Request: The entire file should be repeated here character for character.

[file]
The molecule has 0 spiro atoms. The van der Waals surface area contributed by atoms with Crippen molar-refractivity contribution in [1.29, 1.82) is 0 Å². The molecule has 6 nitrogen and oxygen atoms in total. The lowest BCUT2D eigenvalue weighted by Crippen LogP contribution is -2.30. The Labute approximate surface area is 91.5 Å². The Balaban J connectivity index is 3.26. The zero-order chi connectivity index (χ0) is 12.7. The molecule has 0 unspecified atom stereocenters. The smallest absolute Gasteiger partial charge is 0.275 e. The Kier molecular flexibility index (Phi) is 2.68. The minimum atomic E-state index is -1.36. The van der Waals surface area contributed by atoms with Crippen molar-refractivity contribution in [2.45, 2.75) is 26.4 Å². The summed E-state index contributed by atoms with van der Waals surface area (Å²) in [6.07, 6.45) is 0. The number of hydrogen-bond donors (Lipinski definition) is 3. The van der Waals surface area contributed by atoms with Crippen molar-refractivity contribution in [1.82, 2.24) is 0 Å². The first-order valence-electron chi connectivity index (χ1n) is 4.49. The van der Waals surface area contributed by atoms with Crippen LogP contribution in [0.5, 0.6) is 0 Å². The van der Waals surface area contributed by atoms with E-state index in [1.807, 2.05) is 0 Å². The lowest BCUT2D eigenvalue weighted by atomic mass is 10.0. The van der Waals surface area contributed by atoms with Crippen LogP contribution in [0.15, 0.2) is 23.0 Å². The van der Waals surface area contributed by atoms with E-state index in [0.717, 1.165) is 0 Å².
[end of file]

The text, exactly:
The molecule has 0 spiro atoms. The van der Waals surface area contributed by atoms with Crippen molar-refractivity contribution in [1.29, 1.82) is 0 Å². The molecule has 6 nitrogen and oxygen atoms in total. The lowest BCUT2D eigenvalue weighted by Crippen LogP contribution is -2.30. The Labute approximate surface area is 91.5 Å². The Balaban J connectivity index is 3.26. The zero-order chi connectivity index (χ0) is 12.7. The molecule has 0 unspecified atom stereocenters. The smallest absolute Gasteiger partial charge is 0.275 e. The Kier molecular flexibility index (Phi) is 2.68. The minimum atomic E-state index is -1.36. The van der Waals surface area contributed by atoms with Crippen molar-refractivity contribution in [2.45, 2.75) is 26.4 Å². The summed E-state index contributed by atoms with van der Waals surface area (Å²) in [6.07, 6.45) is 0. The number of hydrogen-bond donors (Lipinski definition) is 3. The van der Waals surface area contributed by atoms with Crippen molar-refractivity contribution in [1.82, 2.24) is 0 Å². The first-order valence-electron chi connectivity index (χ1n) is 4.49. The van der Waals surface area contributed by atoms with Crippen LogP contribution in [0.5, 0.6) is 0 Å². The van der Waals surface area contributed by atoms with E-state index in [1.807, 2.05) is 0 Å². The lowest BCUT2D eigenvalue weighted by atomic mass is 10.0. The van der Waals surface area contributed by atoms with Crippen LogP contribution in [0.15, 0.2) is 23.0 Å². The van der Waals surface area contributed by atoms with E-state index in [0.717, 1.165) is 0 Å².